Used Car Prices Hit Record High
Used car prices have hit an all time.
The Manheim Used Vehicle Value Index rose 6.9% in September to 118.5, the highest on record. To give you some comparison, the index was at 100 in January 1995.
The reason for the price increase is simple: The supply of used cars has dwindled due to a combination of the "cash for clunkers" program and the fact that rental car companies are keeping their vehicles for a longer period, thus limiting the number of used cars entering the market.
If you're shopping for a new or used car, this won't affect you much if you have a trade-in. However, if you're shopping for a used car without a trade-in, then perhaps you should wait a few months.
Analysts are predicting the price increases won't last. Now that the "cash for clunkers" program is over, used car inventories should start creeping back up again.
My Recommendation for Car ShoppersTrueCar, Edmunds, and 1-800 Car Show are the quickest way to see the lowest car prices in your area. These sites show you no-haggle prices from dealers closest to you - and the deals are usually really good. This should be the first step you take when negotiating your car price. Follow this up with my checklist to make sure you squeeze out every last bit of savings.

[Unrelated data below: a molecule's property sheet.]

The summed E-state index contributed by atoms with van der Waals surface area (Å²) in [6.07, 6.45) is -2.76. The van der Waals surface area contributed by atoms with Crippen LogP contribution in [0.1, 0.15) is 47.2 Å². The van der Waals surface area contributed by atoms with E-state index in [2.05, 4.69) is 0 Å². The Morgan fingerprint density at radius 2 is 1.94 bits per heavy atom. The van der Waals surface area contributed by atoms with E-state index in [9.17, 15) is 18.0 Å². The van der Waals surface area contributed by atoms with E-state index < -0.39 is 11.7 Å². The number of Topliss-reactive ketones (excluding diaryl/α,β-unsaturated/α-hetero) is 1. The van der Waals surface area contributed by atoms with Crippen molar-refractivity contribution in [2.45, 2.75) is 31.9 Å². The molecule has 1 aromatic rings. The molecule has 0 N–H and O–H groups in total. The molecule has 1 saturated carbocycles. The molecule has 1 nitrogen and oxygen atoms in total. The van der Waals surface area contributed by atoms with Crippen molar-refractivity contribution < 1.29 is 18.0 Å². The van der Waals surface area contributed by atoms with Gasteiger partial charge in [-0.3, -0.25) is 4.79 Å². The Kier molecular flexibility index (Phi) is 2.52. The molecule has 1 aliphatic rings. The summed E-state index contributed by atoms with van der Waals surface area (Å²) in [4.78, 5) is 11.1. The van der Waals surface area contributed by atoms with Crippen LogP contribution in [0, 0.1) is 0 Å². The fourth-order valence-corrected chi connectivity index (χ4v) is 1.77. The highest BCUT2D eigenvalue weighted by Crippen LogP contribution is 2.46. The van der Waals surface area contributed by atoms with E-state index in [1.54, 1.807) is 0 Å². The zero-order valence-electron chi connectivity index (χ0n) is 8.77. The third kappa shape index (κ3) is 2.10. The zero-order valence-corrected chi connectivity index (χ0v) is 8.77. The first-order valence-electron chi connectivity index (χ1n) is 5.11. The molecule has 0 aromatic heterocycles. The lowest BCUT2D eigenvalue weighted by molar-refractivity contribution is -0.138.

- Gregg Fidan
- Best Rebates, Incentives, and Lease Deals
- Latest Car Buying Scams and Tricks
- The Best & Worst Time to Buy a Car
- Which Cars You Should Avoid
About: Gregg Fidan
Gregg Fidan + is the founder of RealCarTips. After being ripped off on his first car purchase, he devoted several years to figuring out the best ways to avoid scams and negotiate the best car deals. He has written hundreds of articles on the subject of car buying and taught thousands of car shoppers how to get the best deals.
Latest Weekly Car Buying Tips RSS Feed